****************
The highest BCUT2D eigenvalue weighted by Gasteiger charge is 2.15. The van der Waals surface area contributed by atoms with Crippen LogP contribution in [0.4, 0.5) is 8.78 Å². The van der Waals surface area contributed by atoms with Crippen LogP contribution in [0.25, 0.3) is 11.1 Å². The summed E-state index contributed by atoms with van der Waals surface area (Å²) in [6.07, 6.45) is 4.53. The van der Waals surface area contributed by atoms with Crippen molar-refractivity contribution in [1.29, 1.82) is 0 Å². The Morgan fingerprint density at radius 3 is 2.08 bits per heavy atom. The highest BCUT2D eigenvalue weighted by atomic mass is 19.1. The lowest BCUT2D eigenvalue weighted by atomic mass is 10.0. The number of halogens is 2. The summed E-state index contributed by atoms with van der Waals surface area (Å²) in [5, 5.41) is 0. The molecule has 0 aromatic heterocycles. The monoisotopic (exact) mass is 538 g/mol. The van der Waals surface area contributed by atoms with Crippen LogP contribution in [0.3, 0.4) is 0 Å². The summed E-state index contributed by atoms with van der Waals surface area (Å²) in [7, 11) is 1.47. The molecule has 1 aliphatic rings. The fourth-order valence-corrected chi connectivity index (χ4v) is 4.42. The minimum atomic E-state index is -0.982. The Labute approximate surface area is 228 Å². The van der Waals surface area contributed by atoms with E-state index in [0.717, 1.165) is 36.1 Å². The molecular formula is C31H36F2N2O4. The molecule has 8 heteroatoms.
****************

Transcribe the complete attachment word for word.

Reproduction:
The highest BCUT2D eigenvalue weighted by Gasteiger charge is 2.15. The van der Waals surface area contributed by atoms with Crippen LogP contribution in [0.4, 0.5) is 8.78 Å². The van der Waals surface area contributed by atoms with Crippen LogP contribution in [0.25, 0.3) is 11.1 Å². The summed E-state index contributed by atoms with van der Waals surface area (Å²) in [6.07, 6.45) is 4.53. The van der Waals surface area contributed by atoms with Crippen molar-refractivity contribution in [1.29, 1.82) is 0 Å². The Morgan fingerprint density at radius 3 is 2.08 bits per heavy atom. The highest BCUT2D eigenvalue weighted by atomic mass is 19.1. The lowest BCUT2D eigenvalue weighted by atomic mass is 10.0. The number of halogens is 2. The summed E-state index contributed by atoms with van der Waals surface area (Å²) in [5, 5.41) is 0. The molecule has 0 aromatic heterocycles. The monoisotopic (exact) mass is 538 g/mol. The van der Waals surface area contributed by atoms with Crippen LogP contribution in [0.3, 0.4) is 0 Å². The summed E-state index contributed by atoms with van der Waals surface area (Å²) in [7, 11) is 1.47. The molecule has 1 aliphatic rings. The fourth-order valence-corrected chi connectivity index (χ4v) is 4.42. The minimum atomic E-state index is -0.982. The Labute approximate surface area is 228 Å². The van der Waals surface area contributed by atoms with E-state index in [0.717, 1.165) is 36.1 Å². The molecular formula is C31H36F2N2O4. The molecule has 8 heteroatoms.